To avoid the additional toxic load on the environment and on your body, find a green cleaner that does not use perc in their cleaning processes. Perchloroethylene (or perc) is a clear, colorless solvent that is used by most dry cleaners because it removes stains and dirt from common types of fabrics. The bad news is that perc is also a toxic chemical tied to both human health and environmental concerns. Perc can pollute the air, water or ground during the various phases of the dry cleaning process.

Take the time to find a professional green dry cleaner that acts responsibly toward the environment. Most experienced dry cleaners are familiar with perc-related health or environmental issues.

Here are some specific actions you can take to minimize the impact on your health and our environment:

  • Know what you are paying for. Learn about the different cleaning processes and options that are available to you.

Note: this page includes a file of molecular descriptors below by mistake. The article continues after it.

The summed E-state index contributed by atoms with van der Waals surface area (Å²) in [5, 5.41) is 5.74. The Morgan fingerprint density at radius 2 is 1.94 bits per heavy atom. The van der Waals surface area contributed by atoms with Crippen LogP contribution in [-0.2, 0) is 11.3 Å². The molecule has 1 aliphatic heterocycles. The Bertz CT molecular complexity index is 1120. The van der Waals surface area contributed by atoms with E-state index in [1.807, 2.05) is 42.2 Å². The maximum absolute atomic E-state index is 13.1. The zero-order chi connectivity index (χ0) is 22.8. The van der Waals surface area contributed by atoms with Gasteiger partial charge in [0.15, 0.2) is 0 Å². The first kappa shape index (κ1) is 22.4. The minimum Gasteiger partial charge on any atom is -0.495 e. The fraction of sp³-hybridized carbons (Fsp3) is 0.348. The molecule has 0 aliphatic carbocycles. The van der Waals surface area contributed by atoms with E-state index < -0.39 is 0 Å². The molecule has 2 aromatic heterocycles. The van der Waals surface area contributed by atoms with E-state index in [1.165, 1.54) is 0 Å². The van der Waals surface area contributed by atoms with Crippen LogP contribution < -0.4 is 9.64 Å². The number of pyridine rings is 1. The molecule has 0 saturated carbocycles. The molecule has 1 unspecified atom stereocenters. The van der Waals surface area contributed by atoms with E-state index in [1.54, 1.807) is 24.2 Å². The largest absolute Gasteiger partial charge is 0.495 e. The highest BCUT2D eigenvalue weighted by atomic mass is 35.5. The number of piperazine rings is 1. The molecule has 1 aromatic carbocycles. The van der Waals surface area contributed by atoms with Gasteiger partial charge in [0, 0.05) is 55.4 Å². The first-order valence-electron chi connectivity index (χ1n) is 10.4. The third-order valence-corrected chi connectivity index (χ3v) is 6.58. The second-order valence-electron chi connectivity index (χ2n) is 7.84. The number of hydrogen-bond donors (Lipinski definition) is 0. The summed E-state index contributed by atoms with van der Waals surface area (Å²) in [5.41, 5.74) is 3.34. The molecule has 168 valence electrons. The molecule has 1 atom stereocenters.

• Ask about the cleaning methods used. This includes safety and maintenance practices, and how she/he handles her/his solvent waste streams.
  • Bring clothes to a professional cleaner who follows safety requirements. Also check to be sure the cleaner properly maintains the cleaning equipment.
  • Consider the wet cleaning process as an option. Ask your cleaner if they are familiar with the wet cleaning process and consider having clothes wet cleaned instead.
  • Give your cleaner information on how the clothes were soiled. Provide the fabric content information off of the care labels and point out any stains in advance.
  • If you smell solvent when you enter a cleaning shop, go somewhere else.
  • Ask to have the clothes re-processed if there is a solvent odor. If you think the solvent was not effectively removed, or if the newly dry cleaned clothes have a strong odor, ask your cleaner to re-process your order or take them to another cleaner.

Source:  EPA.gov, Frequently Asked Questions About Dry Cleaning